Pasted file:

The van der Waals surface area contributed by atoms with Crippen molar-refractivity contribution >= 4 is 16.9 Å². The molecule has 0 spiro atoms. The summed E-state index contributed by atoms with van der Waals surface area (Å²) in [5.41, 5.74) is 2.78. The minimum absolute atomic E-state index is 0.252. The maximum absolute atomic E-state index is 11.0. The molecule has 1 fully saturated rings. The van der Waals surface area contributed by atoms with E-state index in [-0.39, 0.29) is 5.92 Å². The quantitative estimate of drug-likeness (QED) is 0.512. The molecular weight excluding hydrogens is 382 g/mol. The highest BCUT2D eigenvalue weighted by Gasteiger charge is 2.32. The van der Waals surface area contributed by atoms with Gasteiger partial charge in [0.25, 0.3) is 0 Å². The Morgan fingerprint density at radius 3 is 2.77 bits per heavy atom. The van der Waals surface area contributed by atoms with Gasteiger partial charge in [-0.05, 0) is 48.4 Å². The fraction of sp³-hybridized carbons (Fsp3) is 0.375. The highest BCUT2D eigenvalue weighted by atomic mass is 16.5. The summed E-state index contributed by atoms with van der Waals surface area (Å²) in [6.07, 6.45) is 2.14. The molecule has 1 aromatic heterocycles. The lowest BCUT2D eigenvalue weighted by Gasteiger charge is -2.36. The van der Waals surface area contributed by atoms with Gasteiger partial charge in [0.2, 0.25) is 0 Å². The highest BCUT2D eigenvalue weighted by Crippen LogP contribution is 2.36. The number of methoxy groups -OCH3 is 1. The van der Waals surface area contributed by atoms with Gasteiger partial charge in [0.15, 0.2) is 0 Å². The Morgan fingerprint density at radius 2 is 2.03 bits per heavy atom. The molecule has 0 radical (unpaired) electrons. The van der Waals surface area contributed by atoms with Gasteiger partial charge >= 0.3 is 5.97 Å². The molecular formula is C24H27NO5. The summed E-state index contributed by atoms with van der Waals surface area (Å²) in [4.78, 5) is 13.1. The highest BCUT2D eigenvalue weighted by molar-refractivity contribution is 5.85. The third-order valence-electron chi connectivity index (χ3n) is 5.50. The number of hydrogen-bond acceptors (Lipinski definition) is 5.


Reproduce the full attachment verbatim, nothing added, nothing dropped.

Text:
The van der Waals surface area contributed by atoms with Crippen molar-refractivity contribution >= 4 is 16.9 Å². The molecule has 0 spiro atoms. The summed E-state index contributed by atoms with van der Waals surface area (Å²) in [5.41, 5.74) is 2.78. The minimum absolute atomic E-state index is 0.252. The maximum absolute atomic E-state index is 11.0. The molecule has 1 fully saturated rings. The van der Waals surface area contributed by atoms with E-state index in [-0.39, 0.29) is 5.92 Å². The quantitative estimate of drug-likeness (QED) is 0.512. The molecular weight excluding hydrogens is 382 g/mol. The highest BCUT2D eigenvalue weighted by Gasteiger charge is 2.32. The van der Waals surface area contributed by atoms with Gasteiger partial charge in [0.25, 0.3) is 0 Å². The Morgan fingerprint density at radius 3 is 2.77 bits per heavy atom. The van der Waals surface area contributed by atoms with Gasteiger partial charge in [-0.05, 0) is 48.4 Å². The fraction of sp³-hybridized carbons (Fsp3) is 0.375. The highest BCUT2D eigenvalue weighted by atomic mass is 16.5. The summed E-state index contributed by atoms with van der Waals surface area (Å²) in [6.07, 6.45) is 2.14. The molecule has 1 aromatic heterocycles. The lowest BCUT2D eigenvalue weighted by Gasteiger charge is -2.36. The van der Waals surface area contributed by atoms with Gasteiger partial charge in [0.2, 0.25) is 0 Å². The highest BCUT2D eigenvalue weighted by Crippen LogP contribution is 2.36. The number of methoxy groups -OCH3 is 1. The van der Waals surface area contributed by atoms with Gasteiger partial charge in [0.15, 0.2) is 0 Å². The Morgan fingerprint density at radius 2 is 2.03 bits per heavy atom. The molecule has 0 radical (unpaired) electrons. The van der Waals surface area contributed by atoms with Gasteiger partial charge >= 0.3 is 5.97 Å². The molecular formula is C24H27NO5. The summed E-state index contributed by atoms with van der Waals surface area (Å²) in [4.78, 5) is 13.1. The highest BCUT2D eigenvalue weighted by molar-refractivity contribution is 5.85. The third-order valence-electron chi connectivity index (χ3n) is 5.50. The number of hydrogen-bond acceptors (Lipinski definition) is 5.